Hunched over the rectangular fold-up table in the back corner of Chase’s Hop Shop, 35-year-old Jamaican immigrant André Porter carefully adjusted the position of his laptop, its stand, and the soundboard in preparation for his two-hour radio show called “Where Itz At.” This episode of the biweekly, live broadcast happened to fall on the same Sunday as Super Bowl 50, but that wasn’t what the show was centered around.
It was the first Sunday of Black History Month and the day after Jamaican reggae legend Bob Marley’s birthday. Porter was ready with black history trivia, a playlist of the late musician’s songs as a small tribute, and five scheduled phone interviews with authors from across the country.
The show was marred by technical difficulties and a few seconds of dead air that felt like an eternity. As it became clear that the music was not broadcasting, Porter was forced to switch gears from a music-driven episode with talk breaks to an all-talk radio show. It was a rough transition at first, but he powered through the nerves and shaky hands to deliver some black history factoids as promised.
Lemar Wells, 35, of southwest Philadelphia, co-hosted with Porter for a portion of the broadcast. Wells met Porter 14 years ago at a Center City jewelry store where Wells worked at the time.
“He kind of found me, he knew that I was into a little music stuff, he saw me throwin’ in the streets,” Wells said. “So that’s how we met. He was working on a book called ‘The Rise and Fall of a Jamaican Don,’ and he was also working on the [sequel] called ‘Chasing the American Dream.’”
Wells helped Porter promote “The Rise and Fall of a Jamaican Don” when it was published in August 2002, and they have worked together on “Where Itz At” since it started.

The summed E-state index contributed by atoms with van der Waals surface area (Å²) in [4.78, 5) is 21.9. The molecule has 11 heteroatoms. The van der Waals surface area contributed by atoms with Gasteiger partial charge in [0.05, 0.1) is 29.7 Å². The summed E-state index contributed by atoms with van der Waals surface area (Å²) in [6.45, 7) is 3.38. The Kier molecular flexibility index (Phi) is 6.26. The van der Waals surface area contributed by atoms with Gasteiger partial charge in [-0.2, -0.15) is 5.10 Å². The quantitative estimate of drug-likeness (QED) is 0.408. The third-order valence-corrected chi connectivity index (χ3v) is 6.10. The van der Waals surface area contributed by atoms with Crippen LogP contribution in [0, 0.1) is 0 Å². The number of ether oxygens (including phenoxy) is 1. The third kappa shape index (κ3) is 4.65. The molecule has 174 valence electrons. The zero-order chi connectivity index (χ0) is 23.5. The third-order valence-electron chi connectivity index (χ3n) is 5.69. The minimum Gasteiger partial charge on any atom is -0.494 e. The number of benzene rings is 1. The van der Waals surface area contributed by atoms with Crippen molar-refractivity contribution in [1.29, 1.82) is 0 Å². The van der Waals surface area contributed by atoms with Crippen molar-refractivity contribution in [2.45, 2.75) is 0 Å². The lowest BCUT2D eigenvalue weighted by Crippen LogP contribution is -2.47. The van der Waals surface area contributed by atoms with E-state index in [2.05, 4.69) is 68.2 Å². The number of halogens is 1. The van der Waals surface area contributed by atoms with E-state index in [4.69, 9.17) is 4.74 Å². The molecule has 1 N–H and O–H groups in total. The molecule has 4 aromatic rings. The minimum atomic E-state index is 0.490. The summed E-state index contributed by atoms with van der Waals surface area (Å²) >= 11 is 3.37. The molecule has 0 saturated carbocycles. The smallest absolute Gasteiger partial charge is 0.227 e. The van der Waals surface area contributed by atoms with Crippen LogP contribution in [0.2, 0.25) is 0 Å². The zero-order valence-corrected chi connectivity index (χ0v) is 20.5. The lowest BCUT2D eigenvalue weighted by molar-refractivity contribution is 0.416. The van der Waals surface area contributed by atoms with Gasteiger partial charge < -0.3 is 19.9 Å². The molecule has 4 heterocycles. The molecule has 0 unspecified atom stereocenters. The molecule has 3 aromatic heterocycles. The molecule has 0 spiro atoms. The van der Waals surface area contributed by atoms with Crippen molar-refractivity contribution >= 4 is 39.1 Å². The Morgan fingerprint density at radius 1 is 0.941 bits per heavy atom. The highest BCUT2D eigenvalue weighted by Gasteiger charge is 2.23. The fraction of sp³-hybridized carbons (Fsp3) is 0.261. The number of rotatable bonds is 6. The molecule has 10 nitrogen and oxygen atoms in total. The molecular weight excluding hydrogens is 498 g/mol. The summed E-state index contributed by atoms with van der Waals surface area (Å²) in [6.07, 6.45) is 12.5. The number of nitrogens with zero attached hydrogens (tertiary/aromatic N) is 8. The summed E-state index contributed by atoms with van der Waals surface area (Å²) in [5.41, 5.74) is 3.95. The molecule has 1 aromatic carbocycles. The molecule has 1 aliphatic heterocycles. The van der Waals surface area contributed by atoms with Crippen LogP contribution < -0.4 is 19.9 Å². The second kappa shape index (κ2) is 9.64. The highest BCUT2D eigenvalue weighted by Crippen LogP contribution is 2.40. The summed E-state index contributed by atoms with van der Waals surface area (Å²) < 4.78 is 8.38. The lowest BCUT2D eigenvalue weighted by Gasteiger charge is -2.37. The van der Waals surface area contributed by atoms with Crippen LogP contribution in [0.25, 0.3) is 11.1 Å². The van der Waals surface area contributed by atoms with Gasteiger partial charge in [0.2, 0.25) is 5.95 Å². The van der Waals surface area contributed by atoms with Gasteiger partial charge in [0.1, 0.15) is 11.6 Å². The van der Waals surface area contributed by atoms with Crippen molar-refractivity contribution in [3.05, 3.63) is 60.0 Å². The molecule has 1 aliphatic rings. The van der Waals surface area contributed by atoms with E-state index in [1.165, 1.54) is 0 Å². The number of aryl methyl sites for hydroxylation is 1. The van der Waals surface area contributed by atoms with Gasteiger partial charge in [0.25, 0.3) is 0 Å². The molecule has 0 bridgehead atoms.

“He’s a very serious person when it comes down to working on things,” Wells emphasized.
He explained how it’s a pet peeve of his when people say they will do something and then they don’t follow through with it – when people are “all talk” but no action.
“With [Porter] it’s not all talk, it just happens,” he said enthusiastically. “[Working on ‘Where Itz At’ was] like ‘All right, this is what we’re going to do.’ And we ran from there with it and look at us now: ‘Where Itz At’ radio.”
Wells said that what he really admires about Porter is his even-keeled demeanor. Wells explained how if someone were to not show up to the studio, Porter would stay calm and focused on what needs to get done, rather than getting angry or snapping at someone.
“He’s a very patient person,” Wells said. “He always shows love to people.”
Porter, who came to the United States 15 years ago, lives in the Lower Northeast with his fiancée and his 3-month-old daughter. He said that family is his source of motivation and is one of the reasons he started the radio show. His father, who lives in New Jersey, is a quality-control technician for a corporation and his mother is a spiritual healer who still lives in Jamaica.
His parents have had a profound effect on his life by shaping him into the enthusiastic and driven person he is today. Porter said that his mom would make sure that he was studying and doing his homework, but once he got to school he was a bit of a troublemaker in class.
“My parents have always pushed me to believe in myself, to stay focused, to do well in school,” he explained. “[My mother] just absolutely believes in everything that I’ve done and she just always tells me to stay focused, and just surround myself with love, and to just keep believing.”
Tavina Porter, Porter’s 18-year-old daughter, lives in Jamaica where she is attending community college. She’s taking a trip to the U.S. in March to see her dad for the first time in seven years. During her stay, she plans to visit some colleges in New York that she has applied to. Tavina said that she is proud of her dad’s accomplishments and that his focus and drive are an inspiration to her.
“He does not settle for anything but the best,” she said excitedly. “He is very hard working. He is very determined. He is very self-motivated. He is just awesome.”
Tavina continued that her dad always tells her, “Keep your eye on the goal, never forget what you are aiming for.”
– Text, images and video by Ashley Shackelford and Claire Voeglein